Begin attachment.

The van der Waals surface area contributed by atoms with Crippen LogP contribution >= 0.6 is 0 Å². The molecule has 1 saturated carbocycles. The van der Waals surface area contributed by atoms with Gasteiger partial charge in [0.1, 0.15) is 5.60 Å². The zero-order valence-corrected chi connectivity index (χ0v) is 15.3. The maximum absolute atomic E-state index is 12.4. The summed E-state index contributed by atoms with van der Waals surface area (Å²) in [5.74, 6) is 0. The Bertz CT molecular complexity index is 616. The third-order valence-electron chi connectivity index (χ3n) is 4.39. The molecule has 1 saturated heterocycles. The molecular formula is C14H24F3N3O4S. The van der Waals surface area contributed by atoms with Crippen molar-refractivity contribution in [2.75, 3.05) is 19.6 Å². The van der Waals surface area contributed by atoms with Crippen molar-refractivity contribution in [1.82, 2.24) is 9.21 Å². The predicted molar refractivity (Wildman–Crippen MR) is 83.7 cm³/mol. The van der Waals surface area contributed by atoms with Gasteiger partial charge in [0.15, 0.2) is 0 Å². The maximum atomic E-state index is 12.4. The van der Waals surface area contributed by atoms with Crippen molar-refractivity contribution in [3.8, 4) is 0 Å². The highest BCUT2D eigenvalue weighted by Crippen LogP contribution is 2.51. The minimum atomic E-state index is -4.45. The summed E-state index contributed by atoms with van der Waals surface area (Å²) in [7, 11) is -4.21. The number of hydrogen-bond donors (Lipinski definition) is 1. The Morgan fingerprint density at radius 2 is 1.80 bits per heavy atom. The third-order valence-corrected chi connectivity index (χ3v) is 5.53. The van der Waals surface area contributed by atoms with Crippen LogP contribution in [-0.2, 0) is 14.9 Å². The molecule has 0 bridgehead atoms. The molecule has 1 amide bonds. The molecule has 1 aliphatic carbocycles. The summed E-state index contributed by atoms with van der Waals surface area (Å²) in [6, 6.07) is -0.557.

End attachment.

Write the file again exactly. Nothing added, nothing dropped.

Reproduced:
The van der Waals surface area contributed by atoms with Crippen LogP contribution >= 0.6 is 0 Å². The molecule has 1 saturated carbocycles. The van der Waals surface area contributed by atoms with Gasteiger partial charge in [0.1, 0.15) is 5.60 Å². The zero-order valence-corrected chi connectivity index (χ0v) is 15.3. The maximum absolute atomic E-state index is 12.4. The summed E-state index contributed by atoms with van der Waals surface area (Å²) in [5.74, 6) is 0. The Bertz CT molecular complexity index is 616. The third-order valence-electron chi connectivity index (χ3n) is 4.39. The molecule has 1 saturated heterocycles. The molecular formula is C14H24F3N3O4S. The van der Waals surface area contributed by atoms with Crippen molar-refractivity contribution in [2.75, 3.05) is 19.6 Å². The van der Waals surface area contributed by atoms with Crippen molar-refractivity contribution in [1.82, 2.24) is 9.21 Å². The predicted molar refractivity (Wildman–Crippen MR) is 83.7 cm³/mol. The van der Waals surface area contributed by atoms with Gasteiger partial charge in [0.15, 0.2) is 0 Å². The maximum atomic E-state index is 12.4. The van der Waals surface area contributed by atoms with Crippen molar-refractivity contribution in [3.8, 4) is 0 Å². The highest BCUT2D eigenvalue weighted by Crippen LogP contribution is 2.51. The minimum atomic E-state index is -4.45. The summed E-state index contributed by atoms with van der Waals surface area (Å²) in [7, 11) is -4.21. The number of hydrogen-bond donors (Lipinski definition) is 1. The Morgan fingerprint density at radius 2 is 1.80 bits per heavy atom. The third-order valence-corrected chi connectivity index (χ3v) is 5.53. The van der Waals surface area contributed by atoms with Crippen LogP contribution in [-0.2, 0) is 14.9 Å². The molecule has 0 bridgehead atoms. The molecule has 1 amide bonds. The molecule has 1 aliphatic carbocycles. The summed E-state index contributed by atoms with van der Waals surface area (Å²) in [6, 6.07) is -0.557.